I have in excess of 1000 unread items in each of 5 feeds and a sizeable smattering elsewhere. Most will never get read. I’m still waiting for a naive-Bayesian approach to feed-aggregation to hit the mainstream.

  8. I like blogs about the person who is writing the blog. I don’t just mean “Went to work. Did the shopping. Cooked spag bol for tea. Watched Top Gear”, but those which tell me about the writer and are not just a random collection of copy and paste items from other sites. My own initially was for keeping in touch with cousins and friends living around the world, and it serves that purpose pretty well. I enjoy reading their blogs too, but since I have made a number of blog friends (including you, Ruth) whose views interest and please me. I also insist on the blogs I read being in proper English with full stops and capital letters, and on the whole correctly spelt (although I know that we all make typos from time to time) – this isn’t so much a matter of being fussy or an intellectual snob, as the fact that I find reading bad or text-style English very tiring.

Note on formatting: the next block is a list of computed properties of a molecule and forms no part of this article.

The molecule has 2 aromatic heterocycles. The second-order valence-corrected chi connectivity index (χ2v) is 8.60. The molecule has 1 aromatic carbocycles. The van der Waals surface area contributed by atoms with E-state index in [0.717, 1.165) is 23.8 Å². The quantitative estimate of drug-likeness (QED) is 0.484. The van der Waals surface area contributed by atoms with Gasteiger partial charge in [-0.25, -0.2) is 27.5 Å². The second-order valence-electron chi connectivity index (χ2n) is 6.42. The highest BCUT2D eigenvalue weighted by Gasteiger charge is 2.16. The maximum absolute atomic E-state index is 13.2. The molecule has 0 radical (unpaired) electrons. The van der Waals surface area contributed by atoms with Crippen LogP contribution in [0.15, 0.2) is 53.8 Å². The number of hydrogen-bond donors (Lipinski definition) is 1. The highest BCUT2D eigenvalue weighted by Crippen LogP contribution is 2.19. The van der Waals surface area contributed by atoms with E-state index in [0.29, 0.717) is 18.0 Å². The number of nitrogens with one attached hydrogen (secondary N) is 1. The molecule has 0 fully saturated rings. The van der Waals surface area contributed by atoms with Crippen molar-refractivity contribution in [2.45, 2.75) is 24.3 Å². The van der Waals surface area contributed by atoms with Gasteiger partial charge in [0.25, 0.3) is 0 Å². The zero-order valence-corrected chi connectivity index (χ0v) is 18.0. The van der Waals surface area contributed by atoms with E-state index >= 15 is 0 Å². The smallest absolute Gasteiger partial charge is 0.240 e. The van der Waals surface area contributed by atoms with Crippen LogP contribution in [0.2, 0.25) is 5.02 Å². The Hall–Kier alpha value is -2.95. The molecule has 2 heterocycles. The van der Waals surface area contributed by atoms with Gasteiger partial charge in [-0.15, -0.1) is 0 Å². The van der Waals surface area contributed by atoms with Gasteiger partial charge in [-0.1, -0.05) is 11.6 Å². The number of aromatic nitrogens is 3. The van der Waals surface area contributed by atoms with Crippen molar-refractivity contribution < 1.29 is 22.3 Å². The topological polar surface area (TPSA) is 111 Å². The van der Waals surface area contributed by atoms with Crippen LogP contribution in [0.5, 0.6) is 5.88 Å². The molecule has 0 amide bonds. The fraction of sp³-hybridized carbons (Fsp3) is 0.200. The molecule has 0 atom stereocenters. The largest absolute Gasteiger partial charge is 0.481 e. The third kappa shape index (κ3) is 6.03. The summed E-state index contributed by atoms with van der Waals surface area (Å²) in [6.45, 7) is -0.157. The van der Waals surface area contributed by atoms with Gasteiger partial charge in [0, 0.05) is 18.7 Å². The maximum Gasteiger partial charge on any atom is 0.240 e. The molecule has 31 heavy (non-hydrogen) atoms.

Although I use the same blog site you used to I have not suffered from spam although I clearly have one very silly colleague who seems to regard any mention of work – however favourable – as as liable to bring our employer into disrepute, so I make all work related blogs ‘friends only’ nowadays to avoid facing disciplinary action.

  9. It is quite simple for me really: as a retired minister, not in the best of health, I find that reading blogs and joining in helps to give me community. Thanks everyone!